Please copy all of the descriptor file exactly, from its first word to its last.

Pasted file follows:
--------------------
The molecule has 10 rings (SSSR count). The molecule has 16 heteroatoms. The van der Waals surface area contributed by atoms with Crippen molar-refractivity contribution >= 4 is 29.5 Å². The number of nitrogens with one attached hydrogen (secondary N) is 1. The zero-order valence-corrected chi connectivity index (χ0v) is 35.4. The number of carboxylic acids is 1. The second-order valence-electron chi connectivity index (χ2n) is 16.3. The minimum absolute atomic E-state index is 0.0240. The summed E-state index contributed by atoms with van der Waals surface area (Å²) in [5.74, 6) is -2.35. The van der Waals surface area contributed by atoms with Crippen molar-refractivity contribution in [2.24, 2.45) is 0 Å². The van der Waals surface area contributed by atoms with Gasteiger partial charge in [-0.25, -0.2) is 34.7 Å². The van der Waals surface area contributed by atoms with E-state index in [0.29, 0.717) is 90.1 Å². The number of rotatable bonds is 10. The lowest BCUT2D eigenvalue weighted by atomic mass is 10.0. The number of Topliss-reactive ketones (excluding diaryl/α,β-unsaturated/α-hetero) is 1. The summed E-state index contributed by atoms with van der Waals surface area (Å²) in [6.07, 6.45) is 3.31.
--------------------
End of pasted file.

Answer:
The molecule has 10 rings (SSSR count). The molecule has 16 heteroatoms. The van der Waals surface area contributed by atoms with Crippen molar-refractivity contribution >= 4 is 29.5 Å². The number of nitrogens with one attached hydrogen (secondary N) is 1. The zero-order valence-corrected chi connectivity index (χ0v) is 35.4. The number of carboxylic acids is 1. The second-order valence-electron chi connectivity index (χ2n) is 16.3. The minimum absolute atomic E-state index is 0.0240. The summed E-state index contributed by atoms with van der Waals surface area (Å²) in [5.74, 6) is -2.35. The van der Waals surface area contributed by atoms with Crippen molar-refractivity contribution in [2.24, 2.45) is 0 Å². The van der Waals surface area contributed by atoms with Gasteiger partial charge in [-0.25, -0.2) is 34.7 Å². The van der Waals surface area contributed by atoms with E-state index in [0.29, 0.717) is 90.1 Å². The number of rotatable bonds is 10. The lowest BCUT2D eigenvalue weighted by atomic mass is 10.0. The number of Topliss-reactive ketones (excluding diaryl/α,β-unsaturated/α-hetero) is 1. The summed E-state index contributed by atoms with van der Waals surface area (Å²) in [6.07, 6.45) is 3.31.